What are your top tips for new Mums about breastfeeding? 

- telling your family how your feeling and that you want to breastfeed. 

- at the beginning a friend bought me a large scarf which I used to cover up when out and about which lasted about 4 weeks as I had my daughter in July when it was very hot so it would be too hot to cover her. To be honest as times gone now, I am very confident about feeding in public. And I’ve never had any negative comments where I’ve been, they were supportive, especially in Costa.

- the first two weeks every day is different, and you can be feeding for long period of time or they could cluster feed, so we just took each day as it came and didn’t make plans to stick to with time restraints. 

- when getting ready to feed make sure you are comfortable. Have a drink, maybe a snack, your phone and the remote to hand. 

Everyone kept telling me when I was pregnant make the most of every moment. That is so true! My little girl is 8 1/2 months now, and it has flown by.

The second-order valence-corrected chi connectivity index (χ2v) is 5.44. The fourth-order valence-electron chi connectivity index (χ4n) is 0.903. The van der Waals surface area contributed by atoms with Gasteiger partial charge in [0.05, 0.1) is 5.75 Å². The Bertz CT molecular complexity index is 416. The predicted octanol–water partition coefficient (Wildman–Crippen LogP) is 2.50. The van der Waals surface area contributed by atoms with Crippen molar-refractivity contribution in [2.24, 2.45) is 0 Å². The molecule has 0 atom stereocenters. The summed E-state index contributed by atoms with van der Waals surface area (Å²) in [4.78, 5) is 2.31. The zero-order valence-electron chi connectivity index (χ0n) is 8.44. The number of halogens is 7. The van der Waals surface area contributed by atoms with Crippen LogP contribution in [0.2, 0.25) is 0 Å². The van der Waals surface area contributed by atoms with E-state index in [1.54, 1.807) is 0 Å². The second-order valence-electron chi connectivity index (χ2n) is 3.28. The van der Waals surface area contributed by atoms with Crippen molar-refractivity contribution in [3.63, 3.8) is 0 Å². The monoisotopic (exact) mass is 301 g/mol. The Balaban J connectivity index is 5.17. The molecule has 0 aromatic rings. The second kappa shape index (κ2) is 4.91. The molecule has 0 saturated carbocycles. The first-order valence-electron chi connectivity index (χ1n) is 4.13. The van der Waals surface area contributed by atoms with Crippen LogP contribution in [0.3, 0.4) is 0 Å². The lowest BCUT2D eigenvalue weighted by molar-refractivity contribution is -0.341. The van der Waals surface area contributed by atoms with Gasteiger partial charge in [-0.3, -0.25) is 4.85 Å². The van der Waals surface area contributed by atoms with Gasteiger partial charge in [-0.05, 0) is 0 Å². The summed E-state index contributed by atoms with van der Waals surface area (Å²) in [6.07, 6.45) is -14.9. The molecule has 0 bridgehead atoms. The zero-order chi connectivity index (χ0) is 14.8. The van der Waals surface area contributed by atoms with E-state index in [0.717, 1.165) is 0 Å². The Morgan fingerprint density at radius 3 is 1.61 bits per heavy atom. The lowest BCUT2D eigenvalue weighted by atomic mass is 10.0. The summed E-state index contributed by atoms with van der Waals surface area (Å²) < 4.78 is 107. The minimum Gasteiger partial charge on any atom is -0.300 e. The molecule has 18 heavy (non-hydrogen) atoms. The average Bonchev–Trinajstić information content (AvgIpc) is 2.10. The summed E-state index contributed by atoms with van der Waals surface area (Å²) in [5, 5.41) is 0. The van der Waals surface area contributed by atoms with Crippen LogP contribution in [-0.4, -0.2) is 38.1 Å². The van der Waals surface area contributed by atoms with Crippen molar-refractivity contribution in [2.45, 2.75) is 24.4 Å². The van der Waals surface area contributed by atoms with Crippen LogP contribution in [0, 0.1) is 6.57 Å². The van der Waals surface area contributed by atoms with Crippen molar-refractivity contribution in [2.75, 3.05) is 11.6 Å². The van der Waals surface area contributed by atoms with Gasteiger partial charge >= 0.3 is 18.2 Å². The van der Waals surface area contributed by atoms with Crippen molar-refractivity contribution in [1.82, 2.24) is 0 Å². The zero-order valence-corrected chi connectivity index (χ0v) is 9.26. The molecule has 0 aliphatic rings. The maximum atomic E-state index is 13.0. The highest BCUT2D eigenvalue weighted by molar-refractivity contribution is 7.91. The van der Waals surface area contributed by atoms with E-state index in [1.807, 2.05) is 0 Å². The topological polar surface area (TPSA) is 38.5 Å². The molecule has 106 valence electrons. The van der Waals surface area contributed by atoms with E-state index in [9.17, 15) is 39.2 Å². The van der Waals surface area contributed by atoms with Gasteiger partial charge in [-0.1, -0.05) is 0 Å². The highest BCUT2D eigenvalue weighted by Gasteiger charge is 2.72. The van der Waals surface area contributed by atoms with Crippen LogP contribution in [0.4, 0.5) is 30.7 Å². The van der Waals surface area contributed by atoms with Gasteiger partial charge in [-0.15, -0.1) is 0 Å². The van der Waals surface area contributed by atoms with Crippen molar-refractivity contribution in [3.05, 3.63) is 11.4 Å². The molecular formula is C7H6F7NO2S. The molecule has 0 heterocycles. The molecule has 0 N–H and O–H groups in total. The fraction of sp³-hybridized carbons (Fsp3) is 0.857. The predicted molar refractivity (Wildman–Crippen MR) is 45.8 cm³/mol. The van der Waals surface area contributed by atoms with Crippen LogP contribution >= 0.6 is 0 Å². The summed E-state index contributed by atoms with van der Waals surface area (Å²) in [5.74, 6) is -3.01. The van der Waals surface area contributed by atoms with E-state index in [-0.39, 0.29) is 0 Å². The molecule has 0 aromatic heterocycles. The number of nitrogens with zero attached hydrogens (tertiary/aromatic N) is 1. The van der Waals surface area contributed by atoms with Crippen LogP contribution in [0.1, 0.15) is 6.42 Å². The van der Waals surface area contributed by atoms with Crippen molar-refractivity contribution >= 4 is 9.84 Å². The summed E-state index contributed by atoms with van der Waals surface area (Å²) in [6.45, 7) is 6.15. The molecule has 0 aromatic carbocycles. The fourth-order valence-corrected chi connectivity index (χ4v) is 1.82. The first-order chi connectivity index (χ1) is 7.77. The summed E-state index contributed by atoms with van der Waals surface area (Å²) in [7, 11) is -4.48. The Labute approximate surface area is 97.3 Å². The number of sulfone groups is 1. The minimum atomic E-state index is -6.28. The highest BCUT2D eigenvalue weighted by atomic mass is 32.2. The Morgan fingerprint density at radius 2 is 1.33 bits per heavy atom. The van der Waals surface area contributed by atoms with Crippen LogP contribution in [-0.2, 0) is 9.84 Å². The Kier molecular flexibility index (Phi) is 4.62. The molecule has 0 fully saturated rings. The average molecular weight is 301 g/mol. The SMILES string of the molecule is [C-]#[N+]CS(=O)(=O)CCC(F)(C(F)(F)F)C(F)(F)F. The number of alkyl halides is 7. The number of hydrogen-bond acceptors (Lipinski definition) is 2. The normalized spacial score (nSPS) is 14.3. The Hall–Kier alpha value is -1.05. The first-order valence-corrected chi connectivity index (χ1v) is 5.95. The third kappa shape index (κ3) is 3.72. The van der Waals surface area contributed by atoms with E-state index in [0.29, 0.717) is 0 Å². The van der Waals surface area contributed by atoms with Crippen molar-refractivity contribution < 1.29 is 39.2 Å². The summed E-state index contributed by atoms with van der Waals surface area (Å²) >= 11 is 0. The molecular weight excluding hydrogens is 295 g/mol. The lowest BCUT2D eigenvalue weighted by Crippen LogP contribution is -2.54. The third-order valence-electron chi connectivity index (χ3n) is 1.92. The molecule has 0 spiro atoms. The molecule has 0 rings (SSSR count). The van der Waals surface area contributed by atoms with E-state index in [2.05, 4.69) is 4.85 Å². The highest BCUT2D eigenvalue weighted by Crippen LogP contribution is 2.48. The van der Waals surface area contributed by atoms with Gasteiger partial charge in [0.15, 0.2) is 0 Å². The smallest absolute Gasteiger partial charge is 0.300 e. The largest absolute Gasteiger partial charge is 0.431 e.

Nothing can prepare you for parenthood however believe in yourself and your instinct and the love for your little one will take over. I have found my husband, family and friends a major asset and being open with them allowed them to support me. 

Breastfeeding is a natural act but also a learned skill and behaviour. Both you and your baby have to learn how to breastfeed. This is why it is so important to get the right and enough support from close family and from health professionals. Speak to your partner and your family about your feelings, ask for help when you need it, go to a breastfeeding counsellor and your breastfeeding Mum support group for advice. Breastfeeding is empowering, it’s an accomplishment but it can be a very hard journey, especially in the beginning, yet one of the most rewarding things you will ever do in your life.

For more information on the benefits of Breastfeeding, please head over to the World Health Organisation.